Update: In a new blog post, a Valve representative has cleared up the situation with Steam Machines, a story that developed "as a routine cleanup of the Steam Store."
Valve says that the Steam Machine section was removed from the navigation bar based on user traffic and admits that "While it's true Steam Machines aren't exactly flying off the shelves," Valve's commitment towards a competitive and "open gaming platform" haven't changed. Valve is still working on supporting Linux as a viable gaming operating sstem thanks to investements in Vulkan as a graphics API.
Valve also announced that it also has "other Linux initiatives" in the pipeline the company is not yet ready to talk about. But SteamOS is still very much a part of the company's plans.
Original Story:Valve appears to have sponged the listing for Steam Machines from its hardware tab, signalling that maybe it's time to move on from this particular project.
First spotted by the GamingOnLinux crew, the Hardware tab on the Steam store that once includes sections for Steam Machines, now only shows sections for the Steam Controller, HTC Vive, and Steam Link.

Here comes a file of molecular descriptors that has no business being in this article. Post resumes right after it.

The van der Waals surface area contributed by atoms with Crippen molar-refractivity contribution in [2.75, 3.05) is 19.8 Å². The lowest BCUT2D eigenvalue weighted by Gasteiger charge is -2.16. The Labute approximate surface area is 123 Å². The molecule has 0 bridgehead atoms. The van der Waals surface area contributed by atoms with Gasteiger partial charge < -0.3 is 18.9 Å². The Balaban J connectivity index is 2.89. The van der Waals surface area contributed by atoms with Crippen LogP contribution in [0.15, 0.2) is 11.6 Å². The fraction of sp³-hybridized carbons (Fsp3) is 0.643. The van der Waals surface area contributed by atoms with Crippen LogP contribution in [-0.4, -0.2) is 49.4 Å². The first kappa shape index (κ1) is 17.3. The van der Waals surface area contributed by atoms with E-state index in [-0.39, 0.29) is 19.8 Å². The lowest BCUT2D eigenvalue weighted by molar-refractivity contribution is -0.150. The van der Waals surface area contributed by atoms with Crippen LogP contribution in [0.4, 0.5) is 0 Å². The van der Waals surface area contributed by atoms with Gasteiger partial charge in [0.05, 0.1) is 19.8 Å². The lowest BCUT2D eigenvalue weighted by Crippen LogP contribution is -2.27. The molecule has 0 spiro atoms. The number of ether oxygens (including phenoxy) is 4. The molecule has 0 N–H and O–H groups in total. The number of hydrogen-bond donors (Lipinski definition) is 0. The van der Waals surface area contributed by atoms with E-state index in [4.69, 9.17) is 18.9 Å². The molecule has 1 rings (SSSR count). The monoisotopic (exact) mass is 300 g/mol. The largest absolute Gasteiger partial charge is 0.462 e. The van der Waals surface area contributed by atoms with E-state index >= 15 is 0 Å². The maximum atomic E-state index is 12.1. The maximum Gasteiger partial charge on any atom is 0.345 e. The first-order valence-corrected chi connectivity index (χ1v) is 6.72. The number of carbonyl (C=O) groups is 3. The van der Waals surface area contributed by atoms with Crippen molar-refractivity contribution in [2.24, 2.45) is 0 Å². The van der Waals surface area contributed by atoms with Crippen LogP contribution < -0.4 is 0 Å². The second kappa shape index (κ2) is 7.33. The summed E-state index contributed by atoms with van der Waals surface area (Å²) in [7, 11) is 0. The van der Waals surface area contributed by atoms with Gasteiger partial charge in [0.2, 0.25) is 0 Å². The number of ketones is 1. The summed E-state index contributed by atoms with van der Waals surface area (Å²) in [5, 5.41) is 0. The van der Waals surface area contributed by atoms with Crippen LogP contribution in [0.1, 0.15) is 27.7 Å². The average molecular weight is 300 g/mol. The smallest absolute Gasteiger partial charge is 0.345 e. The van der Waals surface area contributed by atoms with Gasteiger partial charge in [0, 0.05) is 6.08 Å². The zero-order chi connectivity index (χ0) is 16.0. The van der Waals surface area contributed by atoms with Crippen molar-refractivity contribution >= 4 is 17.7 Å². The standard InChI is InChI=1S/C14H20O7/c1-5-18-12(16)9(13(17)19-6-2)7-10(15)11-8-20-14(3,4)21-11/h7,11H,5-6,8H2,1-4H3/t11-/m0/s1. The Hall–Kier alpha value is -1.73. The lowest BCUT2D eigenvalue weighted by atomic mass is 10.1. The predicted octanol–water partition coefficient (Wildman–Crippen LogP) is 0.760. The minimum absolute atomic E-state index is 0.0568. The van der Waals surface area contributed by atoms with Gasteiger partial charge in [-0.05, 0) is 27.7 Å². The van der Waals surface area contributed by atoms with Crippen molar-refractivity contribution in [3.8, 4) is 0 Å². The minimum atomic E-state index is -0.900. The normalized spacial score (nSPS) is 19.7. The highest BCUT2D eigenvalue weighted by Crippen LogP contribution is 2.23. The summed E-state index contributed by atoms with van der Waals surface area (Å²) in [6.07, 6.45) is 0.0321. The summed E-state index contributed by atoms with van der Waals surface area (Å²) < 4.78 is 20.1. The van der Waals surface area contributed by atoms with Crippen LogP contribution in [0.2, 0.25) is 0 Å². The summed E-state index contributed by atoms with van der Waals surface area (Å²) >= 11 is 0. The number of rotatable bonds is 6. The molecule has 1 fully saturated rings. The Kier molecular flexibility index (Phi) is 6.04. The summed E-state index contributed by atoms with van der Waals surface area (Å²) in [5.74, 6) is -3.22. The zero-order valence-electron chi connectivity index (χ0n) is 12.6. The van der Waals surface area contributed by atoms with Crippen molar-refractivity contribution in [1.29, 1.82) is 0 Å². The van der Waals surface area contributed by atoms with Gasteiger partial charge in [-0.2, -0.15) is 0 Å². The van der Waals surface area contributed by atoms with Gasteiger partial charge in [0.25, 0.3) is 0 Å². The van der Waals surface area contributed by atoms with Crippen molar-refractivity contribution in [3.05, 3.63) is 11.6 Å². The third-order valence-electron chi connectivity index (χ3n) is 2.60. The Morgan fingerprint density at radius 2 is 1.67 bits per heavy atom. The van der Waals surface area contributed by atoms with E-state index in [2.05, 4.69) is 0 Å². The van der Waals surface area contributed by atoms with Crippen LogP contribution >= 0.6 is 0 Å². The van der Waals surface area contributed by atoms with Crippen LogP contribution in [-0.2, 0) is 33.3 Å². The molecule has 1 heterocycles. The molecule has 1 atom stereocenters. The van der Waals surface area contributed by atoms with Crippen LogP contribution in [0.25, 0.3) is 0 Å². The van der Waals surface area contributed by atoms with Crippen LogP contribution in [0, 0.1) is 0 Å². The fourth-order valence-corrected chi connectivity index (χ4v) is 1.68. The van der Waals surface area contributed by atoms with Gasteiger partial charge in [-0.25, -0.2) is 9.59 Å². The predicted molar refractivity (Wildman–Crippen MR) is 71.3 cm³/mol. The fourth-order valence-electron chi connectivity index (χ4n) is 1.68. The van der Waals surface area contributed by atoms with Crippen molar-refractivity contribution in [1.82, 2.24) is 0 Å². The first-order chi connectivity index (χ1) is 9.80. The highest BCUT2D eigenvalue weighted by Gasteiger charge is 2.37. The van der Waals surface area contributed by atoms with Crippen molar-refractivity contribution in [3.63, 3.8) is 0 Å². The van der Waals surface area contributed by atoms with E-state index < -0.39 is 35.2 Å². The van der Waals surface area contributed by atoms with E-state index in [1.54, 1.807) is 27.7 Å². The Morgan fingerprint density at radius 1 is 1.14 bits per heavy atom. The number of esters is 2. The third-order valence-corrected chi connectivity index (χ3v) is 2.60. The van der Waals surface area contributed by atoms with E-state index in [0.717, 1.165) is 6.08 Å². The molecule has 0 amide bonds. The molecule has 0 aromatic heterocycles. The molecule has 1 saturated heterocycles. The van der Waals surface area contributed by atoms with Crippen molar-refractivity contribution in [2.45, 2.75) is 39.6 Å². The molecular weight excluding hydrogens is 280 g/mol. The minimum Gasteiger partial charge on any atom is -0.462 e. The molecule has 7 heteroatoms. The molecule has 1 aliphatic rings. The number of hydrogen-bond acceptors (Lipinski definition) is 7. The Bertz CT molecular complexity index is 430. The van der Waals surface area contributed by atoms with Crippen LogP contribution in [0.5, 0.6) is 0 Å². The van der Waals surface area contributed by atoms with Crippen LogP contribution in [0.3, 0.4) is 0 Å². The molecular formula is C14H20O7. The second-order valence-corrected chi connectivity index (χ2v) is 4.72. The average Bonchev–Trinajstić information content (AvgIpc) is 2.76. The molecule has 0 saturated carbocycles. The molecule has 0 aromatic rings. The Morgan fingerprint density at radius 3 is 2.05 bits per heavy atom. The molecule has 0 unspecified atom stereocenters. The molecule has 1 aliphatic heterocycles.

You can still find Steam Machines from Alienware, Syber, and a few others if you look up "Steam Machine" in the search bar, though you can only check prices for a couple of them. The removal apparently happened sometime in March.
Steam Machines were first announced back in 2013 alongside SteamOS as a new ecosystem where people could play PC games in their living rooms through a Steam Machine.
However, the marketing for Steam Machines were somewhat confusing with Valve allowing multiple hardware manufacturers to make their own Steam Machines at wildly different specs and prices. Some machines were delayed, others cancelled, and the whole project never really congealed in a way that made sense.
There was also the Steam Link which let players stream their PC games to their TV. The Steam Link proved to be more popular (and cheaper) than some Steam Machines. You can still reach the Steam Machine page externally, although the product pages for the remaining handful of listed Steam Machines will take you offsite from Steam.
In a recent press event for Valve's upcoming card game, Artifact, Gabe Newell revealed that Valve will be shipping games again. What's more, in the time that Valve was busy with projects like the HTC Vive, Valve now has a new hardware skillset that you'll see the company "taking advantage of subsequently."